I think that's about right.

    EDVB
    Thanks for the quick reply. Do you know much about the politics in ESPS? Is there a big focus on international politics or a lot on British? I'm particularly interested in UK party politics, looking at how the parties have changed etc..

    I guess I just want to know how ESPS would compare to the other courses I plan to apply for (Politics at Durham, Sheffield, Birmingham, and PPS at Cambridge). I'm not sure if it is completely different or quite similar..

    Sorry, I know that's quite a broad question, but I've only come across the course today.. I actually thought EES was the only politics course available at UCL and although I really would like to study at UCL I ruled it out because I wasn't particularly interested in European politics.
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    (Original post by Shomm)
    Thanks for the quick reply. Do you know much about the politics in ESPS? Is there a big focus on international politics or a lot on British? I'm particularly interested in UK party politics, looking at how the parties have changed etc..

    I guess I just want to know how ESPS would compare to the other courses I plan to apply for (Politics at Durham, Sheffield, Birmingham, and PPS at Cambridge). I'm not sure if it is completely different or quite similar..

    Sorry, I know that's quite a broad question, but I've only come across the course today.. I actually thought EES was the only politics course available at UCL and although I really would like to study at UCL I ruled it out because I wasn't particularly interested in European politics.
    You'd have to look at the politics module descriptions [hopes a Politics student will furnish links]. ESPS requires a focus on Europe in some way, but allows a specialism and in that soecialism you can take any of the papers going in that department. As a result, you could focus on British politics, but the exact modules on offer are not a subject with which I am familiar because my focus will be political philosophy.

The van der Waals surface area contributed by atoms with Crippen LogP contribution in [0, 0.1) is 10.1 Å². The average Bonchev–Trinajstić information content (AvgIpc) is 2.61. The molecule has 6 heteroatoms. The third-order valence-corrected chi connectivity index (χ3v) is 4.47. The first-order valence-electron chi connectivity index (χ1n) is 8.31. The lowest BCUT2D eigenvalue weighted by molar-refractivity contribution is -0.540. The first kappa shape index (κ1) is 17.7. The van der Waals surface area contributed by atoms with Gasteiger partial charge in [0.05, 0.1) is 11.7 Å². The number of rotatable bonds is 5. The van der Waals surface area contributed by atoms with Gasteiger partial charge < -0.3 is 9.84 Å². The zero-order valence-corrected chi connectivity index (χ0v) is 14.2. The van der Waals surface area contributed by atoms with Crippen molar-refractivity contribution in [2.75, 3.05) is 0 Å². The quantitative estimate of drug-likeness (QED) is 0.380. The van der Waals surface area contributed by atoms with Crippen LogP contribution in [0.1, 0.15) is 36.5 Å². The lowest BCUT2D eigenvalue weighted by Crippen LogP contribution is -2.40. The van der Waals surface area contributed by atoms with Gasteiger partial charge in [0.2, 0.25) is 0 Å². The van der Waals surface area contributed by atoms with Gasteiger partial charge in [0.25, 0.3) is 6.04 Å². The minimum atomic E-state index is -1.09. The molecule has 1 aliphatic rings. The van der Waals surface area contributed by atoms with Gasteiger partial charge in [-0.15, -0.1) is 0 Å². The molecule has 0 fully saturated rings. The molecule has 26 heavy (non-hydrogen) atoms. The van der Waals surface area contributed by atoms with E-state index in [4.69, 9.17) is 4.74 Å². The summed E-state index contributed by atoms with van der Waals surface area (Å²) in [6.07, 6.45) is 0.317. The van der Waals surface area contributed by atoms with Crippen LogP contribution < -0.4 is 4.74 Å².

In ESPS you can't focus on anything (except Economics) to the extent that you can in a single subject BA/BSc. Saying that though you do get a hell of a lot of credits to be used on your specialism. It can be a very detailed study of politics, but you will still have an ESPS degree not a BA/BSc in Politics. Obviously; you know that. But you get, I would argue, proportionally more focus on politics given the range of subjects looked at as part of the degree's core modules than with a split language+politics degree, which is essentially what ESPS boils down to.

    On a side note, it's a graduate department, so is massive and full of interesting specialisms. There is thus no single subject politics degree, just options in it taught in a department that has got a good reputation in the subject and a typical level of intricacy re the papers offered as would be expected from a department with mostly graduates on the books.

    If you're worried about its department and want to get a flavour for it, order the postgrad departmental prospectus to see what courses it offers. It's really a phenomenal department when you consider its collective lines of inquiry.

    EDVB